Twenty-nine years after I first saw Bruce Springsteen in concert, I took my daughter to see him for the first time last night. We had a great time, singing along with all the songs she knows, impressed by how tight the E Street Band still sounds, wondering how Max Weinberg doesn’t drop dead of exhaustion after three hours of beating the hell out of those drums, and amazed at the energy Bruce still puts into a show at age 60.
One complaint: the concert was scheduled to start at 7:30pm, but the band didn’t hit the stage until an hour later. I know he has a reputation for late starts, but this was ridiculous. His roadies didn’t even bring out the set lists (and tape them to the floor in front of each musician’s position) until 8:10pm. Then, five minutes later, they returned with new set lists to replace the old ones (click here to see the original version of Bruce’s handwritten list and here for the actual list of songs he played). Why? Bruce had the entire day to decide which songs he’d play that night, and since 8 of them were pre-determined by his decision to play his seminal 1975 “Born To Run” album all the way through, it should not have been difficult to flesh out the rest of the list before the scheduled showtime.
Maybe I’m a stickler for this sort of thing because of the business I work in. In radio, we don’t have the luxury of saying, “I’m not quite ready yet, so the audience will just have to wait.” When the second hand hits the top of the hour, the show starts and we’re on, no matter what, so we’d better be prepared.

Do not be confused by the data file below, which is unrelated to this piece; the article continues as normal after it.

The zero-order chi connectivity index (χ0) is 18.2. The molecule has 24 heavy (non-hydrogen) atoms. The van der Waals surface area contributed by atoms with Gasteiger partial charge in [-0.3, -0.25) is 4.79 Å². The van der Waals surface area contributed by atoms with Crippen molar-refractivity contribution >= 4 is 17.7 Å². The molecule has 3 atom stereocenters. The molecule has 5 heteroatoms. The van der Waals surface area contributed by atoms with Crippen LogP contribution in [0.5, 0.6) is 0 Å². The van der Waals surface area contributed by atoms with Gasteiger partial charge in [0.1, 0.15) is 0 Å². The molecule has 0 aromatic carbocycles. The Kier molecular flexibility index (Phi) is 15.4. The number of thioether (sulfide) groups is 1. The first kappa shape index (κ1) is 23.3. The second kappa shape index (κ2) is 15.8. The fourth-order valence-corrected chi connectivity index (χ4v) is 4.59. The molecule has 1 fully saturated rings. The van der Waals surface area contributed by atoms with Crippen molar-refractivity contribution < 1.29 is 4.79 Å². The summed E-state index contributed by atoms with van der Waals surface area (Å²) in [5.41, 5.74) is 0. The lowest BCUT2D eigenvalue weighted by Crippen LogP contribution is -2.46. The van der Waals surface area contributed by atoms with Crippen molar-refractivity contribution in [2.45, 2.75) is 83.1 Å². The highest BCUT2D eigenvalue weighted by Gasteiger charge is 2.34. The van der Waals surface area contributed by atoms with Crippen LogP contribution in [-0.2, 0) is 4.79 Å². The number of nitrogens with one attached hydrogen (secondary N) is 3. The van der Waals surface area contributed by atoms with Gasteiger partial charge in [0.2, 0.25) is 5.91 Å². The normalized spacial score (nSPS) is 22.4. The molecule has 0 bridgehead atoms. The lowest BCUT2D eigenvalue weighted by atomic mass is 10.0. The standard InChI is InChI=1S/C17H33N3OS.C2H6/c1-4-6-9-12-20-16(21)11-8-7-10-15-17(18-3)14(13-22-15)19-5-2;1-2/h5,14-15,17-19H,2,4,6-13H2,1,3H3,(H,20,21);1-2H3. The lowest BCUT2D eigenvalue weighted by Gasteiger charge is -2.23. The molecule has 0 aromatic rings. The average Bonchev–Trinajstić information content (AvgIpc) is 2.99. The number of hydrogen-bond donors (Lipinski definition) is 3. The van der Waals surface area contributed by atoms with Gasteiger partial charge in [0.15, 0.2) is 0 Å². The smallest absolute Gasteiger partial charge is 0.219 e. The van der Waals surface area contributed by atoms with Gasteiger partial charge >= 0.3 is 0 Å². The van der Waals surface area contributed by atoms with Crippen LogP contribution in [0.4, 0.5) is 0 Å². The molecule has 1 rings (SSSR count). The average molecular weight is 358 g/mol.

I wouldn’t have minded so much if Bruce had been 10-15 minutes late, to allow the last-minute stragglers to buy their beer and tour t-shirts before getting to their seats, but an hour is way too much. It was even worse for those on the floor, who bought general admission tickets and didn’t even have seats. They were on their feet for a long time before the three-hour-long concert even started — and since most of Bruce’s fan base is around my age, that’s not as easy as it was the first time we heard “Thunder Road.”
Still, it’s always a thrill to see a Springsteen concert, particularly when he throws in songs I’ve never seen him do live before. Last night, during the requests portion of the show (where fans hold up signs with song titles they want him to play), he not only did “Roll Over Beethoven” and the “Devil With The Blue Dress” medley, but also sat down at the piano for a solo version of “For You,” from his very first album. After he brought a couple of fans onstage for “Dancing In The Dark” and then launched into “Rosalita” to close the 27-song show, we walked out very happy into the late St. Louis night.